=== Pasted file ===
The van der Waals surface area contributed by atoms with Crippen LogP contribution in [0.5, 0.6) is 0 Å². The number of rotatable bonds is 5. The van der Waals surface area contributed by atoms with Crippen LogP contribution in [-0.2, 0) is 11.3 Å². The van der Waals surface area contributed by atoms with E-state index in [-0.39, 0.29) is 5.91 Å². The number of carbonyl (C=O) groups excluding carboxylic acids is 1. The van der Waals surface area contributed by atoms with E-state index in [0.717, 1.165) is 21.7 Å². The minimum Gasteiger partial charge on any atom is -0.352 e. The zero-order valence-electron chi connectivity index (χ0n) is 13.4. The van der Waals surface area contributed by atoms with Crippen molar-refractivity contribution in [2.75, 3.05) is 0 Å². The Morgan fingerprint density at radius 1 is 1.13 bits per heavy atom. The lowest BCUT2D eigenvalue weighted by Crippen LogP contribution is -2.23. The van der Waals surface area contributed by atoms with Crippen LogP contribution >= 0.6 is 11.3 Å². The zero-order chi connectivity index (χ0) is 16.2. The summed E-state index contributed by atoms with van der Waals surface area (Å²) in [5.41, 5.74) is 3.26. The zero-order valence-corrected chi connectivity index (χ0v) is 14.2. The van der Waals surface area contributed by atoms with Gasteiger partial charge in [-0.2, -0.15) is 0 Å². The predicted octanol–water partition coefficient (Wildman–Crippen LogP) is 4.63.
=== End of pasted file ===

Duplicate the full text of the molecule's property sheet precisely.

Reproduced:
The van der Waals surface area contributed by atoms with Crippen LogP contribution in [0.5, 0.6) is 0 Å². The number of rotatable bonds is 5. The van der Waals surface area contributed by atoms with Crippen LogP contribution in [-0.2, 0) is 11.3 Å². The van der Waals surface area contributed by atoms with E-state index in [-0.39, 0.29) is 5.91 Å². The number of carbonyl (C=O) groups excluding carboxylic acids is 1. The van der Waals surface area contributed by atoms with E-state index in [0.717, 1.165) is 21.7 Å². The minimum Gasteiger partial charge on any atom is -0.352 e. The zero-order valence-electron chi connectivity index (χ0n) is 13.4. The van der Waals surface area contributed by atoms with Crippen molar-refractivity contribution in [2.75, 3.05) is 0 Å². The Morgan fingerprint density at radius 1 is 1.13 bits per heavy atom. The lowest BCUT2D eigenvalue weighted by Crippen LogP contribution is -2.23. The van der Waals surface area contributed by atoms with Crippen LogP contribution >= 0.6 is 11.3 Å². The zero-order chi connectivity index (χ0) is 16.2. The summed E-state index contributed by atoms with van der Waals surface area (Å²) in [5.41, 5.74) is 3.26. The zero-order valence-corrected chi connectivity index (χ0v) is 14.2. The van der Waals surface area contributed by atoms with Gasteiger partial charge in [-0.2, -0.15) is 0 Å². The predicted octanol–water partition coefficient (Wildman–Crippen LogP) is 4.63.